Prayer Book Reveals A Tale Of War & Survival
By Hunter Lesser
(August 2012 Civil War News)

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Union Pvt. Philip Bader took this prayer book from “a dead Secesh [Confederate] soldier” after the Battle of Rich Mountain on July 11, 1861.                 (Walt Lesser)

 

BEVERLY, W.Va. — Like all good mysteries, it started with a discovery.

In 1970 sisters Carey and Jennifer Flinn, now Carey Flinn Howells and Jennifer Flinn Marks, were exploring custom-made bookcases in the library of a 1915 home their family had just moved to in Cleveland Heights, Ohio.

Tucked in the dark recesses of a cabinet was a little leather-bound book. Numbering more than 500 pages, but measuring only 4 by 2.5 inches, it had been overlooked and left behind.

The sisters carefully opened the well-worn volume and read its title page: The Path to Paradise; Or, the Way of Salvation with the “Approbation of the Most Rev. John Hughes, Archbishop of New York.” The publication date was 1857.

This little Catholic prayer book filled with religious engravings was a curiosity in itself. But some old inscriptions just inside the covers sparked a real mystery.

In old brown ink, two of the inscriptions read: “Philip Bader, a Private in the 19th Ohio Infantry” and “Presented to Mary Drumm by Philip Bader. Taken on the Battle Field at Rich Mountain from a Dead Secesh Soldier.”

Recognizing the little book as an artifact of historical and spiritual significance, the family placed it in the house’s safe. There matters rested until recently when Carey’s husband, Dion Howells, contacted Terry Hackney of the Rich Mountain Battlefield Foundation. Terry did some background research and put me in contact with the owners.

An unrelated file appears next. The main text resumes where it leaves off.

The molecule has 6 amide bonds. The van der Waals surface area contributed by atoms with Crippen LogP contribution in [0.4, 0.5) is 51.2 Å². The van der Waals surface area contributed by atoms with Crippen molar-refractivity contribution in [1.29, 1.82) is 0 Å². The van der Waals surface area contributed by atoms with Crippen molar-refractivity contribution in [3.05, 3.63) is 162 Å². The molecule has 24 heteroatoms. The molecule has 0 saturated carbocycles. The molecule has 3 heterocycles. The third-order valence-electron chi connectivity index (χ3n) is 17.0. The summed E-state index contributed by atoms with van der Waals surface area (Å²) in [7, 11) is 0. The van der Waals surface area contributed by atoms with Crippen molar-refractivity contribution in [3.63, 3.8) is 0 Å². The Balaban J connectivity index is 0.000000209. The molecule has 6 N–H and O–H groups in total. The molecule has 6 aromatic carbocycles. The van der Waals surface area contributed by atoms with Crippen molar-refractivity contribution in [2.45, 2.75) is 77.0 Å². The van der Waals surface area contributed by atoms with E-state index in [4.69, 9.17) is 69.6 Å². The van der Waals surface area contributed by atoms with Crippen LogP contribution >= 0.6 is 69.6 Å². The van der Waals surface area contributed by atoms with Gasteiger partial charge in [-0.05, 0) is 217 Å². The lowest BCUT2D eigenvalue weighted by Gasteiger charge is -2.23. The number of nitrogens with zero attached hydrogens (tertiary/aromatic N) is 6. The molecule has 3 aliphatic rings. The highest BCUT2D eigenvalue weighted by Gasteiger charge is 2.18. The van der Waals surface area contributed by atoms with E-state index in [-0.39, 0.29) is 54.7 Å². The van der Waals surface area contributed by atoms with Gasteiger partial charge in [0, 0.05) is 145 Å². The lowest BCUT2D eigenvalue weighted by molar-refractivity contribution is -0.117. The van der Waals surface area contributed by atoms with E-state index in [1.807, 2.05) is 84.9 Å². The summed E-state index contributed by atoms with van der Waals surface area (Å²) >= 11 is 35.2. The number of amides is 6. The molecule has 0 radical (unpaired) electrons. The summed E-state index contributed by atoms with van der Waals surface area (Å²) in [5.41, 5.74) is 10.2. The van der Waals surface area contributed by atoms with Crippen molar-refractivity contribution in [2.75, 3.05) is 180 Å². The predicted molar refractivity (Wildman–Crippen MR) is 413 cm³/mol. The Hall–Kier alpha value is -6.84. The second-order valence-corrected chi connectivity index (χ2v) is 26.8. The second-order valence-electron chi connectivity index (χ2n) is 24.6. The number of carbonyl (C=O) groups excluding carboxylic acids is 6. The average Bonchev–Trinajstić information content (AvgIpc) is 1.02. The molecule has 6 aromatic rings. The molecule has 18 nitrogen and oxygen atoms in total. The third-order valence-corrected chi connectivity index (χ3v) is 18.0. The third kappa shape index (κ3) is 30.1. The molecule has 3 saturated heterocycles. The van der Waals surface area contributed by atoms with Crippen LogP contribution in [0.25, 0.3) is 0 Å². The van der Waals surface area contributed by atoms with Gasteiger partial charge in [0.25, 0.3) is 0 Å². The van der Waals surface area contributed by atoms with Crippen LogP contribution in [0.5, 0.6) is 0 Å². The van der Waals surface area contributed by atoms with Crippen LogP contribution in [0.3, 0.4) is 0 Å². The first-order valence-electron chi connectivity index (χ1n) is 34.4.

The sisters and their families made it clear that the prayer book was not for sale. Their goal was to find a proper home for the artifact, where it could be shared with the public and its story revealed.

That place was the Beverly Heritage Center where the prayer book is now on exhibit.

By their own admission, the families take seriously a “commitment to make this world a better place,” as witnessed by Dion Howells’ book: The Story of David: How We Created a Family Through Open Adoption (Delacorte Press, 1997).

Research has begun to reveal the prayer book’s amazing story.

Twenty-one-year-old Philip H. Bader enlisted as a private in K Co., 19th Ohio Infantry, on April 23, 1861, soon after the outbreak of the Civil War. Bound for Virginia, he was fated to fight in one of the war’s first battles.

On July 11, 1861, atop the lonely crest of Rich Mountain, Bader and some 1,900 Federal troops drove out 310 resolute Confederates. The Union victory on Rich Mountain made Maj. Gen. George McClellan a national hero and paved the way for West Virginia statehood.

Bader sought a memento of the fight. Taking the prayer book from a dead Confederate soldier, he inscribed it for posterity, using the term “Secesh” — slang for Secessionist — in describing his foe.

That prayer book had been carried into battle as a source of comfort and inspiration. For Private Bader, it became a trophy from his first battle — a grim reminder of a day he would never forget.

More remarkable was Philip Bader’s knack for survival. Records show he later served in the 65th Ohio Volunteer Infantry, was discharged for medical reasons, and then reenlisted in the 10th Ohio Volunteer Cavalry.

QM Sgt. Philip Bader was captured on Aug. 19, 1864, near Atlanta, Ga., and incarcerated at the South’s           deadliest prisoner of war stockade, Camp Sumter, at Andersonville.

Surviving until his release in 1865, Bader boarded a paddlewheel steamboat on the Mississippi River to return home. That boat was the Sultana.

On April 27, 1865, Bader was among the few survivors of the Sultana’s explosion and sinking — the worst maritime disaster in American history — in which an estimated 1,800 of 2,400 passengers died.

Bader lost three fingers and a thumb in that disaster and was discharged from the army. He died on May 29, 1877, and is buried in Brookmere Cemetery, Cleveland, Ohio.

For more information see www.historicbeverly.org or www.richmountain.org or call (304) 637-7424. Information about the Beverly Heritage Center, which is a museum, research center and visitor destination, is at www.beverlyheritagecenter.org.

 

Hunter Lesser is a consultant to the Rich Mountain Battlefield Foundation.  He is a member of the West Virginia Civil War Sesquicentennial Commission and the author of Rebels at the Gate: Lee and McClellan on the Front Line of a Nation Divided (Sourcebooks 2004)